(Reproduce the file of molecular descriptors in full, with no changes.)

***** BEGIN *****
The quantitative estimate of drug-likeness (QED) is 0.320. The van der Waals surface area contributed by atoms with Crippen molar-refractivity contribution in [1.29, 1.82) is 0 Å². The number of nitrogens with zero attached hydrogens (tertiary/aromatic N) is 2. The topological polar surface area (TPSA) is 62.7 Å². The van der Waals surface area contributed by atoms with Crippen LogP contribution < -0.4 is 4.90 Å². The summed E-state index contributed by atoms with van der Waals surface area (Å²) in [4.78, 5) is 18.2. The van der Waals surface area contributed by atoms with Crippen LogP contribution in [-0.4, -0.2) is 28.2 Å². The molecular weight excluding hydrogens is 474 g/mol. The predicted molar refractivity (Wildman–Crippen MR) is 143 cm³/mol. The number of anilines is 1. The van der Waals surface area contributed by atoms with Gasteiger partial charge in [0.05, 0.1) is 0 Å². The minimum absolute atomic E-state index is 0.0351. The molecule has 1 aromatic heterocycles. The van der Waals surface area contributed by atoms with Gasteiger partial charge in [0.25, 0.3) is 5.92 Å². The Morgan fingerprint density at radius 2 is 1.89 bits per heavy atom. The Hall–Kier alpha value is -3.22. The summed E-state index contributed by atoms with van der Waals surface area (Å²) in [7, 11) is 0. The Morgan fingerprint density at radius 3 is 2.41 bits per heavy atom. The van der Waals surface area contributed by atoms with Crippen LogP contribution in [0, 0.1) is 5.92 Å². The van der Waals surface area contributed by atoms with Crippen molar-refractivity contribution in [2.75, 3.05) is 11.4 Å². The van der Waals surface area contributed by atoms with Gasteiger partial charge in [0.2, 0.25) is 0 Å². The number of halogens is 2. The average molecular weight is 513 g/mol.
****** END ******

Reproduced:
The quantitative estimate of drug-likeness (QED) is 0.320. The van der Waals surface area contributed by atoms with Crippen molar-refractivity contribution in [1.29, 1.82) is 0 Å². The number of nitrogens with zero attached hydrogens (tertiary/aromatic N) is 2. The topological polar surface area (TPSA) is 62.7 Å². The van der Waals surface area contributed by atoms with Crippen LogP contribution < -0.4 is 4.90 Å². The summed E-state index contributed by atoms with van der Waals surface area (Å²) in [4.78, 5) is 18.2. The van der Waals surface area contributed by atoms with Crippen LogP contribution in [-0.4, -0.2) is 28.2 Å². The molecular weight excluding hydrogens is 474 g/mol. The predicted molar refractivity (Wildman–Crippen MR) is 143 cm³/mol. The number of anilines is 1. The van der Waals surface area contributed by atoms with Gasteiger partial charge in [0.05, 0.1) is 0 Å². The minimum absolute atomic E-state index is 0.0351. The molecule has 1 aromatic heterocycles. The van der Waals surface area contributed by atoms with Gasteiger partial charge in [0.25, 0.3) is 5.92 Å². The Morgan fingerprint density at radius 2 is 1.89 bits per heavy atom. The Hall–Kier alpha value is -3.22. The summed E-state index contributed by atoms with van der Waals surface area (Å²) in [7, 11) is 0. The Morgan fingerprint density at radius 3 is 2.41 bits per heavy atom. The van der Waals surface area contributed by atoms with Crippen LogP contribution in [0, 0.1) is 5.92 Å². The van der Waals surface area contributed by atoms with Crippen molar-refractivity contribution in [2.75, 3.05) is 11.4 Å². The van der Waals surface area contributed by atoms with Gasteiger partial charge in [0.2, 0.25) is 0 Å². The number of halogens is 2. The average molecular weight is 513 g/mol.